incest, or other intimate partner violence.” (Id. at 11).[9] Still others seek abortions after fetal anomalies are diagnosed, when such diagnoses may result in severe disabilities or death. Fetal anomalies of this nature cannot be diagnosed until significantly later than six weeks LMP, and some cannot be diagnosed until 18 or 20 weeks LMP. (See Gilbert Decl., Dkt. 8-2, at 11). Many people do not realize they are pregnant at six weeks LMP because the markers of pregnancy vary greatly across the population.[10] As a result, they cannot seek abortion care until after embryonic cardiac activity is


detectable.[11] Even so, the Court finds that “the vast majority of abortions in the United States and in Texas take place in the first 12 weeks of pregnancy”-but “most patients are at least 6 weeks LMP into their pregnancy when they make an abortion appointment.” (Gilbert Decl., Dkt 8-2, at 8).

2. Abortion Regulation in Texas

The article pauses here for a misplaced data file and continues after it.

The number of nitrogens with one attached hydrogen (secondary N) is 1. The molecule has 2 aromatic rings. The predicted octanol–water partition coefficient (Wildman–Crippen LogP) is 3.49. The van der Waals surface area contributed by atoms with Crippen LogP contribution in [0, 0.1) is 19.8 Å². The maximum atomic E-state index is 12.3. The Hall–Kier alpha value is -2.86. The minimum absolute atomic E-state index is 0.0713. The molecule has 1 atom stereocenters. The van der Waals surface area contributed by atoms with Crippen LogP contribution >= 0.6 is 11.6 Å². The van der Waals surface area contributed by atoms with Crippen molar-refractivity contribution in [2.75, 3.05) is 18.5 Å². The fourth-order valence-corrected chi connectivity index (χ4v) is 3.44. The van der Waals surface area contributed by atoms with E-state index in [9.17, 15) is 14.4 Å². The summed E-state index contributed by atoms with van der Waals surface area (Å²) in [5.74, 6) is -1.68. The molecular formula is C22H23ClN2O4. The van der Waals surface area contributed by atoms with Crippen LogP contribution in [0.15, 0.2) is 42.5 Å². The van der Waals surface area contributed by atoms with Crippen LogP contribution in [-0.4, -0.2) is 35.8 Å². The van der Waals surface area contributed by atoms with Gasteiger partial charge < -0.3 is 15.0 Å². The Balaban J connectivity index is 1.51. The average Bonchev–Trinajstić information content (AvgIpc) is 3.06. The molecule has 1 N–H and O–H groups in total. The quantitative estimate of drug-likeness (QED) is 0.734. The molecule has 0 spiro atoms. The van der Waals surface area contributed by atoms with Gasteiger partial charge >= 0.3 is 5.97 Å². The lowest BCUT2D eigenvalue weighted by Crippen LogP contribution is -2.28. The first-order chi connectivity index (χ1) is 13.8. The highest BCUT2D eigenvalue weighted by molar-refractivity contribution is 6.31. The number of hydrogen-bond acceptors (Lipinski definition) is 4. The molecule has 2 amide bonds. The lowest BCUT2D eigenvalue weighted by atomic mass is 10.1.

Texas law contains a number of regulations for abortion procedures antecedent to the developments in S.B. 8 at issue here. Those regulations remain in force irrespective of the constitutionality of S.B. 8. State law requires physicians to perform an ultrasound before performing an abortion on a patient. An ultrasound typically cannot detect a pregnancy before four weeks LMP, when the gestational sac becomes visible. (Id. at 4). State law also requires a series of counseling requirements to be completed, as well as imposing a 24-hour waiting period. Unless a person certifies that they live more than 100 miles from an abortion facility, they must make two trips to a clinic to complete these requirements because of the waiting period. See Tex. Health & Safety Code §§ 171.011-016. Appointments for counseling and for medication abortion must be done in person. Id.; id. § 171.063. Written parental consent or a court order are required for patients eighteen years old or younger. Id. §§ 33.001-014. The State also prohibits Medicaid coverage of abortion; most private insurers similarly refuse to cover the procedure. (See Hagstrom Miller Decl. I, Dkt. 8-4, at 4). Credible evidence establishes that these requirements create burdens for people seeking abortions. (See Gilbert Decl., Dkt. 8-2, at 12) (“Patients must coordinate transportation to the clinic, childcare for their family, lodging if they live far from a clinic, and time off from work (which may not be paid).”)).